Why is Glenn Beck freaking out over Egypt and a caliphate?
Fox News commentator Glenn Beck finds in Egypt’s democratic revolution a conspiracy involving left and right. Other conservatives are distancing themselves from Beck’s “delusional ravings.”
Caliph: A successor of Muhammad as temporal and spiritual head of Islam.
Caliphate: What Glenn Beck warns could take over much of the western world.
It’s not a “conspiracy,” Glenn Beck says, but just a group of “like-minded” organizations and individuals – from the Muslim Brotherhood to the AFL-CIO (with assorted other fellow travelers in a "red-green alliance") – working together to “overthrow and overturn stability.” And he has the charts, graphs, and a map to prove it.
Beck’s latest theory about where the freedom revolution in Egypt is headed may resonate with his hard-core followers. But it has some conservatives wondering if he’s gone off the deep end.
“It’s a sign of health that a political and intellectual movement does not respond to a complicated set of developments with one voice,” he wrote recently.
“But hysteria is not a sign of health,” he continued. “When Glenn Beck rants about the caliphate taking over the Middle East from Morocco to the Philippines, and lists (invents?) the connections between caliphate-promoters and the American left, he brings to mind no one so much as Robert Welch and the John Birch Society. He’s marginalizing himself, just as his predecessors did back in the early 1960s.”
On PBS’s Newshour Friday night, New York Times conservative columnist David Brooks contrasted Beck’s “delusional ravings about the caliphate coming back” with “the conservative establishment, which saw [the end of the Mubarak regime in Egypt] as a fulfillment of Ronald Reagan's democracy dream.”
“For the first time, you began to see a lot of really serious conservatives taking on Beck and people like that, and saying, you know, your theories are just wacky,” Brooks said.
Beck, whose signature image is being outraged at the left (tinged with conspiracy theories), apparently has decided to push his brand ever farther. Do his ratings have anything to do with that?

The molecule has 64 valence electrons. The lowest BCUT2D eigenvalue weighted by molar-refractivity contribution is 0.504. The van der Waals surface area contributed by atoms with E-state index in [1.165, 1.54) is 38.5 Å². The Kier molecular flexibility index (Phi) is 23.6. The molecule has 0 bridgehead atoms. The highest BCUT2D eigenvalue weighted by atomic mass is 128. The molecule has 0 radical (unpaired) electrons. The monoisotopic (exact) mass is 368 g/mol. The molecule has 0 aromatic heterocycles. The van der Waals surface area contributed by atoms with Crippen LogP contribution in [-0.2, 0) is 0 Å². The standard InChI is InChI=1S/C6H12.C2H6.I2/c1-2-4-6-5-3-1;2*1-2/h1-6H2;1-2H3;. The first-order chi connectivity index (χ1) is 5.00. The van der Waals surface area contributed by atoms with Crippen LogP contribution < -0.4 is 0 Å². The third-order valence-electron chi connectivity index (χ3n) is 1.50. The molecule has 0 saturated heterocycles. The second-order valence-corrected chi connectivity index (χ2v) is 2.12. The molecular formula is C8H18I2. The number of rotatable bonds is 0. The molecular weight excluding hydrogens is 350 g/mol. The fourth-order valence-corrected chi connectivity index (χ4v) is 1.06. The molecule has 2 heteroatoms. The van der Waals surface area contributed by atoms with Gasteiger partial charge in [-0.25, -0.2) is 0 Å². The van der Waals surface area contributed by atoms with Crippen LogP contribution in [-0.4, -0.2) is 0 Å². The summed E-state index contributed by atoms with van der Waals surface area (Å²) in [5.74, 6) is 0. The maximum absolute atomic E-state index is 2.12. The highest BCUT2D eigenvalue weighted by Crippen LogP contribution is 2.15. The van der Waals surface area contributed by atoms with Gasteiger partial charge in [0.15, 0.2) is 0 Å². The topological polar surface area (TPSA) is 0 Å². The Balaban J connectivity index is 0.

From January 2010 to last month, the number of his viewers dropped 39 percent – the steepest decline of any cable news show.
“It's entirely possible viewers are simply tiring of the chalkboard and the high rhetoric, which has been notably higher of late,” Business Insider reported earlier this month. “And needless to say Beck is not the phenom he was a year ago, merely by dint of the country becoming more familiar with him.”
Meanwhile, some 300 advertisers have asked not to be on his show – a trend that began when Beck called President Obama a “racist.”
As is typically his style, Beck doesn’t address the arguments of his opponents but goes after them personally.
"People like Bill Kristol ... I don't think they stand for anything anymore," says Beck. "All they stand for is power. They'll do anything to keep their little fiefdom together, and they'll do anything to keep the Republican power entrenched."
And in his latest monologue about “the new world order,” Beck had this to say about his critics: “You want to call me crazy? Go to hell. Call me crazy all you want."
All of this has become great fun for others in the commentariat.
“Of course, the conspiracy goes deeper than Beck has yet revealed,” writes Jeffrey Goldberg in the Atlantic. “I'm hoping that, in coming days, if the Freemasons, working in concert with Hezbollah and the Washington Redskins, don't succeed in suppressing the truth, that Beck will reveal the identities of the most pernicious players in this grotesque campaign to subvert our way of life.”
“I can't reveal too much here,” Goldberg writes. “But I think it's fair to say that Beck will be paying a lot of attention in the coming weeks to the dastardly, pro-caliphate work of Joy Behar; the makers of Little Debbie snack cakes; the 1980s hair band Def Leppard; Omar Sharif; and the Automobile Association of America. And remember, you read it here first.”